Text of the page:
Ian Brady victim Keith Bennett may never be found, says man searching for 'Disappeared'
A former detective leading the search for Northern Ireland's 'Disappeared' says he fears the missing victim of Moors murderers Ian Brady and Myra Hindley will never be found.
Geoff Knupfer was part of a cold-case team tasked with locating the remains of Keith Bennett and Pauline Reade in the 1980s. They were two of five children tortured and killed by Brady and Hindley before being secretly buried on remote moorland.
In 1987 Mr Knupfer helped recover the body of 16-year-old Pauline, 24 years after she vanished from her home in Gorton, Manchester. However, to this day, the body of Keith Bennett remains missing.
Brady, who was jailed in 1966, died on Monday without revealing the missing schoolboy's final whereabouts.
Mr Knupfer believes his grave on Saddleworth Moor - a vast swathe of peatland in the South Pennines - will remain undiscovered, due to degradation and the passage of time.
"You're talking about a remote, peat bog in the middle of the Pennines. The chances of it being found, even at the time, were small," he told the Belfast Telegraph.
"I'm sure that we searched the area faultlessly. There have been several searches by police and by others, and I'm as satisfied as I can be that the body is gone, unfortunately.
"I'm equally satisfied, incidentally, that Brady - until the time of his death - was suffering from severe mental issues and didn't know where the body was. I know there was a myth that he knew where it was and was hanging on to this - I don't think for one second he knew where it was."
Mr Knupfer is now a senior investigator with the Independent Commission for the Location of Victims' Remains.
Over the last 18 years, it has worked to find the bodies of people murdered by the IRA during the Troubles. But in the 1980s he was part of a team searching Saddleworth Moor for the bodies of Keith and Pauline.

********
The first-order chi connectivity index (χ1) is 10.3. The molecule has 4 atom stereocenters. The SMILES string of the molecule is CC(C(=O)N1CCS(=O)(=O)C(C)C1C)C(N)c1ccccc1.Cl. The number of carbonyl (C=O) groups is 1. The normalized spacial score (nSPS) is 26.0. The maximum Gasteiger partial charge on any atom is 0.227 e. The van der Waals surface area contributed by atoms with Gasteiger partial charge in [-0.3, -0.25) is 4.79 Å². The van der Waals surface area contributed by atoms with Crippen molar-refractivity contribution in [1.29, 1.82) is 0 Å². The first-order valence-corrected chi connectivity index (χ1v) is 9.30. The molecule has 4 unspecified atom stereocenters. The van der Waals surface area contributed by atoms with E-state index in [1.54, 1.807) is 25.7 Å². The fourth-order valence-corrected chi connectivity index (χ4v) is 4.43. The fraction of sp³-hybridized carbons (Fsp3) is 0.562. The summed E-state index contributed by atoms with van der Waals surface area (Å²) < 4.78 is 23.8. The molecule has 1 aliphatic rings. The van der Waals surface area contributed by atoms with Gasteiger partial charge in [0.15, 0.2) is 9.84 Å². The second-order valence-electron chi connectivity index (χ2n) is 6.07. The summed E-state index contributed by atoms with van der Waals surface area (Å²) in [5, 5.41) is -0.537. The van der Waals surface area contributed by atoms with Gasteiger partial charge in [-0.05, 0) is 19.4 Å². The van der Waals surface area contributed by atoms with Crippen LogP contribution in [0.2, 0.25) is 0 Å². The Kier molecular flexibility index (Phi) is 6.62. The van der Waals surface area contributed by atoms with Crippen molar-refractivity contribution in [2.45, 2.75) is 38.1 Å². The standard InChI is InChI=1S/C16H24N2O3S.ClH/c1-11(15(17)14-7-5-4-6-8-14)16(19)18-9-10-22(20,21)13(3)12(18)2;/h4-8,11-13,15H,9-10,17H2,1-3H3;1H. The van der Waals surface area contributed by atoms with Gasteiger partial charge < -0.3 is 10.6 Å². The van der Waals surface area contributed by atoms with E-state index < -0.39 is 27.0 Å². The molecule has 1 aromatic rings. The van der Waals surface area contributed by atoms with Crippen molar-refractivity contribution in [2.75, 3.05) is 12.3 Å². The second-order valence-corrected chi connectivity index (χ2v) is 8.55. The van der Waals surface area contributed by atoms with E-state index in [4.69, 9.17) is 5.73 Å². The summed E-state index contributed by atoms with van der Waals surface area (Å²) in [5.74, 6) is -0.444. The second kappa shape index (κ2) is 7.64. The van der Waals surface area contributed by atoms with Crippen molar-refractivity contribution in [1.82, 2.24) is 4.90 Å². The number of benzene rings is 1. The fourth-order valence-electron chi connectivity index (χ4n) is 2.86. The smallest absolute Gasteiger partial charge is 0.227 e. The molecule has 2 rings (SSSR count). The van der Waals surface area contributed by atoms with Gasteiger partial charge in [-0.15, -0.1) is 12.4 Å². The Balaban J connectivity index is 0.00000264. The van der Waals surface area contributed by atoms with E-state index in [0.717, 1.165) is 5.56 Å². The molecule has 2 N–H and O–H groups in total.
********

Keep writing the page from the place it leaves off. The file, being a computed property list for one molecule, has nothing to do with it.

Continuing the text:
Brady and Hindley had been jailed for life in 1966 for the killings of John Kilbride (12), 10-year-old Lesley Ann Downey and Edward Evans (17).
In 1985 Brady had confessed to a journalist that he was responsible for the murders of Pauline Reade and Keith Bennett.
Subsequent newspaper reports prompted Greater Manchester Police to reopen the case, led by Detective Chief Superintendent Peter Topping. Mr Knupfer was part of the team tasked with reviewing the files.
"I spent many months working with a small team - it was effectively a cold case review as we would know it today," he said. "We put a report together to say first and foremost that we did believe they had abducted and murdered these two children, and that in all probability their bodies were also hidden on Saddleworth Moor."
Mr Knupfer began organising a search of the moorland.
The team analysed Brady and Hindley's backgrounds, talking to people who knew them inside and outside prison.
"The general consensus was that they were both very intelligent, very controlling," he added.
"Brady was suffering from serious psychiatric problems, but she was very bright, very astute and would be difficult to deal with.
"Peter Topping and I ended up cold-calling her in Cookham Wood prison and, to our complete astonishment, she said, 'Well, what is it you want to know?'
"This was contrary to everything that we had been told about her.
"She was prepared to show us areas of Saddleworth Moor - and these were her words - that were of interest.
"Later, that converted into a full and frank confession that we took over three days.
"It was a confession not only to the murders that we were investigating, but also a confession to the murders that they had been convicted of, because they had denied everything right from the word go."
Mr Knupfer accompanied Hindley on searches of Saddleworth Moor.
He added: "So far as she was concerned, she helped us enormously in the searching that we did. She visited the moor on two occasions with us.
"It was directly through information that she provided that we searched an area and finally found Pauline Reade."